On December 9, 1949, two days before the AAFC title game, the two leagues made peace. Three AAFC teams were admitted to the NFL: the Browns, 49ers, and Colts. The Dons merged with the Rams, while the Bills, Yankees, and Hornets folded. The enlarged league was renamed the National–American Football League.
The Browns and 49ers, as the AAFC's two strongest teams, were obvious choices: San Francisco was also a natural fit as a geographic rival to the Rams, who were alone on the West Coast at the time.
The third choice was the subject of some debate.
There was some sentiment to admit the Bills rather than the Colts. The Bills had better attendance despite only making the playoffs twice, and had much wealthier ownership. However, Buffalo's size (only Green Bay was smaller) and climate were seen as problems. While Redskins owner George Preston Marshall had long objected to the Colts' proximity to Washington, he ultimately decided that the Colts would be a natural rival to the Redskins. He agreed to accept a $150,000 fee to waive his territorial rights.
Buffalo fans petitioned the NFL to admit the Bills as well. The league, realizing the pitfalls of having an uneven 13-team league, held a vote on admitting the Bills. While a majority of owners (including the Browns, 49ers, and Colts) were willing to take the Bills, the final vote was only 9–4 in favor. League rules of the time required a unanimous vote to admit a new team. Buffalo owner Jim Breuil was content to accept a minority share of the Browns. Breuil even rebuffed an offer from the next-best pro league in the nation at the time, the minor-league American Football League of the late 1940s, to join their league.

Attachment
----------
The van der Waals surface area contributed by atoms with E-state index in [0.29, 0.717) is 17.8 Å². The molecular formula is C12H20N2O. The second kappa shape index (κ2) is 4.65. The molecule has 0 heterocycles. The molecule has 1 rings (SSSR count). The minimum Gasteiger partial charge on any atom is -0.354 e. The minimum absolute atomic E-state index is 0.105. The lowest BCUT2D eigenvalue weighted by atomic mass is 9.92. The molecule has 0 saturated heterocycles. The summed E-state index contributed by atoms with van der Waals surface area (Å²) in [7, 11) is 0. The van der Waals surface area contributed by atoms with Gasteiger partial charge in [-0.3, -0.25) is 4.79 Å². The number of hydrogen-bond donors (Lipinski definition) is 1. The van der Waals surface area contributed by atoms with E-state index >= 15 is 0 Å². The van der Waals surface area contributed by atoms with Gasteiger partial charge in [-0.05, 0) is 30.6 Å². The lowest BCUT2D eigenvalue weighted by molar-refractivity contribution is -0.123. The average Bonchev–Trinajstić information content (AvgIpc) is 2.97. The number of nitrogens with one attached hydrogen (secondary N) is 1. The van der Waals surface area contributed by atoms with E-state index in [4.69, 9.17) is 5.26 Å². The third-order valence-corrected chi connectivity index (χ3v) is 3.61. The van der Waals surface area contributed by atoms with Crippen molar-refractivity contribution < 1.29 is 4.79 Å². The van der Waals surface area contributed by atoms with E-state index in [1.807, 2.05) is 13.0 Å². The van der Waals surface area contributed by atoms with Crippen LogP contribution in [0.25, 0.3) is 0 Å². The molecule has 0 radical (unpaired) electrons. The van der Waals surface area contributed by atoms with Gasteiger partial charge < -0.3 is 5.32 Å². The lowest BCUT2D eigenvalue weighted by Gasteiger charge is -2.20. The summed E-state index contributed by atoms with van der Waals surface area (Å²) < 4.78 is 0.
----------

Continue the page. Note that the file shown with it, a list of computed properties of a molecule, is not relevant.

The Yankees' players were divided between the Giants (who chose six players) and Bulldogs (who received the rest). Three Bills players were awarded to the Browns. The remaining Bills, Dons, and Hornets entered a dispersal draft.
With the AAFC Yankees gone, Bulldogs owner Ted Collins was free to rename his team "Yanks" and move into Yankee Stadium. He continued to lose money, however, and sold the team after two seasons to Dallas-based interests, who relocated the team to Dallas and called the team the Dallas Texans.
The word "American" did not remain in the enlarged league's name for long; it was dropped in March 1950. Although "National" and "American" became the names of the league's new conferences, within three years the conferences were renamed Eastern and Western. It was not until the AFL–NFL merger twenty years later that the "American" and "National" conference names were restored.